American pottery comes of age in 1876

The 1876 Centennial Exhibition at Philadelphia revealed to many alert observers, if not all, that American industry had come of age.

This exhibition of the products of many artisans awakened most Americans to the realization of just how much was getting accomplished.

It proved to set in motion a stimulation of competition and a momentum as America had never before experienced.

Until this period only the well-to-do could afford or enjoy art material. At this turning point in American history, medium income folks could also indulge in art decor, and of a kind they could afford.

Artistic styles up to then were copies or slightly altered replicas of European trends.

But with other countries exhibiting their best products, utilitarian and art, the comparison was evident to all. America was not up to European standards. The lack of originality in most fields was clear to all observers.

After the exhibition artisans began to develop true American styles, especially in art forms. Greater progress was evident after 1876 than in the two centuries prior.

This awakening was true in pottery. Prominent potters from New York, New Jersey and East Liverpool, Ohio, displayed porcelain hardware and table wares, hotel wares, toilet sets, china, white granite and stoneware.

John Bennett, formerly Lambert Pottery, London, England, settled in New York City after the Centennial Exhibition and introduced his method of decorating “faience” under the glaze.

His first products were imported English biscuit wares. Later he employed potters to make a plain cream-colored body ware, this off white coloration enhanced his warm colors. Later still he employed a white body ware from Trenton, N. J. The articles shapes were simple without molded ornaments or handles.

The applied decorations were rather plain, mainly flowers with foliage, rather animated and ornate in finish and painted rather scantily. Background colors were added after the subjects were applied, all this outlined in black or a dark color.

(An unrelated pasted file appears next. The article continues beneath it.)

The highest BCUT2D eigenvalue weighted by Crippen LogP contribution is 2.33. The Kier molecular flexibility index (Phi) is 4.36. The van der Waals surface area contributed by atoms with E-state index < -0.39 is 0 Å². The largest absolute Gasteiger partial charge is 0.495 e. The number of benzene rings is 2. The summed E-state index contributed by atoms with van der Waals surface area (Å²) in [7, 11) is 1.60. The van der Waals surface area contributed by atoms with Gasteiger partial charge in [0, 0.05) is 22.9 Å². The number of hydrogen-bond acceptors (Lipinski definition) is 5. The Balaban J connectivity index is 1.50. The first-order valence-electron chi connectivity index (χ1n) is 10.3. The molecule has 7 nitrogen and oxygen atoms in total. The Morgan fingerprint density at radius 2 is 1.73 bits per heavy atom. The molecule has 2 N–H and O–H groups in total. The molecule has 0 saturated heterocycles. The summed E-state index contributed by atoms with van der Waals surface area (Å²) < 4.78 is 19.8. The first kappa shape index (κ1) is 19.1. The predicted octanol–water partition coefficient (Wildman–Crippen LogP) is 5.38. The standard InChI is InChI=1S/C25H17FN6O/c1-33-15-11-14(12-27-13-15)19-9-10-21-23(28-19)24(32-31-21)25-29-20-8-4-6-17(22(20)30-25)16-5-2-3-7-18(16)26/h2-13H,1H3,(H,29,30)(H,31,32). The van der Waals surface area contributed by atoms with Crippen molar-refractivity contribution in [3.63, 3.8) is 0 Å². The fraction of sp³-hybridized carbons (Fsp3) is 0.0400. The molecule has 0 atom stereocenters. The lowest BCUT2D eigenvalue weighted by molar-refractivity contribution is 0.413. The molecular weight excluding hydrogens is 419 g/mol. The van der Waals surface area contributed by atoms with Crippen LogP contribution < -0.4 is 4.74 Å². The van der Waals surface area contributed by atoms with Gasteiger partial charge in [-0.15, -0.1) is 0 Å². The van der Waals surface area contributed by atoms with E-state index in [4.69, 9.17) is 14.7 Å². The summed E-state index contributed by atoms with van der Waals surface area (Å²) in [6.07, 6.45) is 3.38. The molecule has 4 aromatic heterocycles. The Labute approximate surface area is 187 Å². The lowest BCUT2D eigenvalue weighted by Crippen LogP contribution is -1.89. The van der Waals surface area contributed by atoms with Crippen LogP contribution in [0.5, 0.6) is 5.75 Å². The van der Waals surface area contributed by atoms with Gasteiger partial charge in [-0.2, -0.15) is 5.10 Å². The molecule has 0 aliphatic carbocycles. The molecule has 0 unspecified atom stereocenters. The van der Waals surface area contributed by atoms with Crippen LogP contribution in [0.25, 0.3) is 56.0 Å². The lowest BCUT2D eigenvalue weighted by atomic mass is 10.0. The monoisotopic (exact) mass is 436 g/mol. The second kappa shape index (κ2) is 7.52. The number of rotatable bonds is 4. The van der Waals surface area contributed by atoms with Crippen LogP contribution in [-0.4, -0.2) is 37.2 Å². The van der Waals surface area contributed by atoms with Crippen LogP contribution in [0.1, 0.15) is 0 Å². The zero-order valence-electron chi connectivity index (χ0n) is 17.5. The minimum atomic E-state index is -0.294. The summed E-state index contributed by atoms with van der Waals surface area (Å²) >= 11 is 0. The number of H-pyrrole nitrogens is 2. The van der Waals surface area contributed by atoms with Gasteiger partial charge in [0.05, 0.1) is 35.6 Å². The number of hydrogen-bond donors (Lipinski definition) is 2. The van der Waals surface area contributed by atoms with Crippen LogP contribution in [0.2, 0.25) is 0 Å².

Other styles of his own imagination enlivened ceramic body articles.

A few items were produced in Limoges “faience” styles by adding colored slips to the unfired clay.

In Tarrytown, N.Y., Odell and Booth Brothers began a pottery in 1878. Their products were mainly “faience” and majolica with the decoration applied before the glaze. This establishment was only in business a few years, later Owen Tile Company made decorative tiles in the plant.

Similar to glass manufacturers, potteries sprung up in many places along the Ohio River and east to the Atlantic shore.

As was true of most industries during America’s development, raw material sources and transportation were the main considerations.

The existence of coal supplies, clay materials, the Ohio River and the large Pan Handle Railroad made Ohio practical. Enterprising men, lead by A. B. Beck, formerly of England, opened a plant in Steubenville, Ohio. The Steubenville Pottery Company fired up their first kiln in 1881.

The factory produced decorated wares, table and toilet services, and – similar to other local potteries – white granite ware.

Shortly after the plants beginning natural gas replaced coal as fuel The constant heat allowed a much superior finish to the ware and better results in firing.

By early 1890 the plant began producing semi-vitreous, cream colored, opaque wares, light in weight, called “Canton China”. This was very fancy ware, i.e., vases, jardinieres, and bureau sets. These had an overglaze decoration on tinted and gold stippled ground.

Over the years after the exhibition wares destined only for display abounded in every conceivable size, shape and decoration imaginable.

Middle income and labor class people usually purchased articles that could be employed for some use. Only the well-to-do could purchase articles that appeared as pure art, for display and china closets.

Of the thousands of pottery items produced probably the most durable is the hotel service sets, i.e., bowls, ewers, cuspidors, soap dishes, table settings, and toilet sets to name a few. These were usually devoid of much decoration, relief decoration, or fancy edges. These are semi-vitreous and usually white granite.

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